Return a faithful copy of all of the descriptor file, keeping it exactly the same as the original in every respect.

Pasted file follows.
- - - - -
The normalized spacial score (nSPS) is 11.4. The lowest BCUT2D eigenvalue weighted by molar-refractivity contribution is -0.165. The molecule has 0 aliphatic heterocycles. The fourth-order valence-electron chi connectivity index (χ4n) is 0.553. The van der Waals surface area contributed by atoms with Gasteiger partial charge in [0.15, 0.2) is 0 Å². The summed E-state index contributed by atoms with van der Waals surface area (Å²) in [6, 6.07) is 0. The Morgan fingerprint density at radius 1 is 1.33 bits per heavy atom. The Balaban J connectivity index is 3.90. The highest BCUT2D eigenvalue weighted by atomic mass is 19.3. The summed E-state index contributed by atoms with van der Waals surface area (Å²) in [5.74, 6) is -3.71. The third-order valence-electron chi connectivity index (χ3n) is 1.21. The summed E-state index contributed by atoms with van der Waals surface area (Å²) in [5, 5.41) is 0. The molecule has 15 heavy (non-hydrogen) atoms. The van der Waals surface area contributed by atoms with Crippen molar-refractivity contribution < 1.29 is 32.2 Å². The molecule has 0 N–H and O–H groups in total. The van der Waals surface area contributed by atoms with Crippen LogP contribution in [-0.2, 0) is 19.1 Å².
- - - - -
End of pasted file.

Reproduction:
The normalized spacial score (nSPS) is 11.4. The lowest BCUT2D eigenvalue weighted by molar-refractivity contribution is -0.165. The molecule has 0 aliphatic heterocycles. The fourth-order valence-electron chi connectivity index (χ4n) is 0.553. The van der Waals surface area contributed by atoms with Gasteiger partial charge in [0.15, 0.2) is 0 Å². The summed E-state index contributed by atoms with van der Waals surface area (Å²) in [6, 6.07) is 0. The Morgan fingerprint density at radius 1 is 1.33 bits per heavy atom. The Balaban J connectivity index is 3.90. The highest BCUT2D eigenvalue weighted by atomic mass is 19.3. The summed E-state index contributed by atoms with van der Waals surface area (Å²) in [5.74, 6) is -3.71. The third-order valence-electron chi connectivity index (χ3n) is 1.21. The summed E-state index contributed by atoms with van der Waals surface area (Å²) in [5, 5.41) is 0. The molecule has 15 heavy (non-hydrogen) atoms. The van der Waals surface area contributed by atoms with Crippen molar-refractivity contribution < 1.29 is 32.2 Å². The molecule has 0 N–H and O–H groups in total. The van der Waals surface area contributed by atoms with Crippen LogP contribution in [-0.2, 0) is 19.1 Å².